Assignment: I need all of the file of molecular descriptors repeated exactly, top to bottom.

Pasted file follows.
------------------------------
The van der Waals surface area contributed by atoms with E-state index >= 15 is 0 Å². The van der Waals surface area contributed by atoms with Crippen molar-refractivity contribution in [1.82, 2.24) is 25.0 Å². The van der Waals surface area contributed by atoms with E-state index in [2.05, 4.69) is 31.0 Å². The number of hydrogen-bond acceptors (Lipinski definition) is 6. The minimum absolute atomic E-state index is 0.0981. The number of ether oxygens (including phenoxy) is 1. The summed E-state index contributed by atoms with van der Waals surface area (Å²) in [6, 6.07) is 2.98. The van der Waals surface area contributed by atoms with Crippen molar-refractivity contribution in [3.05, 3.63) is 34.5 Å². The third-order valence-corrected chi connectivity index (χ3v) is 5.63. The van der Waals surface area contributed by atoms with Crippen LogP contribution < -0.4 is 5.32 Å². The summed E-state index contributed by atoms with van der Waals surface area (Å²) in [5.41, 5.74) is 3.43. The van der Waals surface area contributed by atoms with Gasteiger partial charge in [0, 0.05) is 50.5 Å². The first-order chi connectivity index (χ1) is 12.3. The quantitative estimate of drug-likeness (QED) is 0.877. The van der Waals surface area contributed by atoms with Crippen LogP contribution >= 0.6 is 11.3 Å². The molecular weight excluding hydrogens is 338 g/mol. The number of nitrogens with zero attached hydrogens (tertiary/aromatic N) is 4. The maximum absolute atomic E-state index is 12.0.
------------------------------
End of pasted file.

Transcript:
The van der Waals surface area contributed by atoms with E-state index >= 15 is 0 Å². The van der Waals surface area contributed by atoms with Crippen molar-refractivity contribution in [1.82, 2.24) is 25.0 Å². The van der Waals surface area contributed by atoms with E-state index in [2.05, 4.69) is 31.0 Å². The number of hydrogen-bond acceptors (Lipinski definition) is 6. The minimum absolute atomic E-state index is 0.0981. The number of ether oxygens (including phenoxy) is 1. The summed E-state index contributed by atoms with van der Waals surface area (Å²) in [6, 6.07) is 2.98. The van der Waals surface area contributed by atoms with Crippen molar-refractivity contribution in [3.05, 3.63) is 34.5 Å². The third-order valence-corrected chi connectivity index (χ3v) is 5.63. The van der Waals surface area contributed by atoms with Crippen LogP contribution < -0.4 is 5.32 Å². The summed E-state index contributed by atoms with van der Waals surface area (Å²) in [5.41, 5.74) is 3.43. The van der Waals surface area contributed by atoms with Gasteiger partial charge in [0, 0.05) is 50.5 Å². The first-order chi connectivity index (χ1) is 12.3. The quantitative estimate of drug-likeness (QED) is 0.877. The van der Waals surface area contributed by atoms with Crippen LogP contribution >= 0.6 is 11.3 Å². The molecular weight excluding hydrogens is 338 g/mol. The number of nitrogens with zero attached hydrogens (tertiary/aromatic N) is 4. The maximum absolute atomic E-state index is 12.0.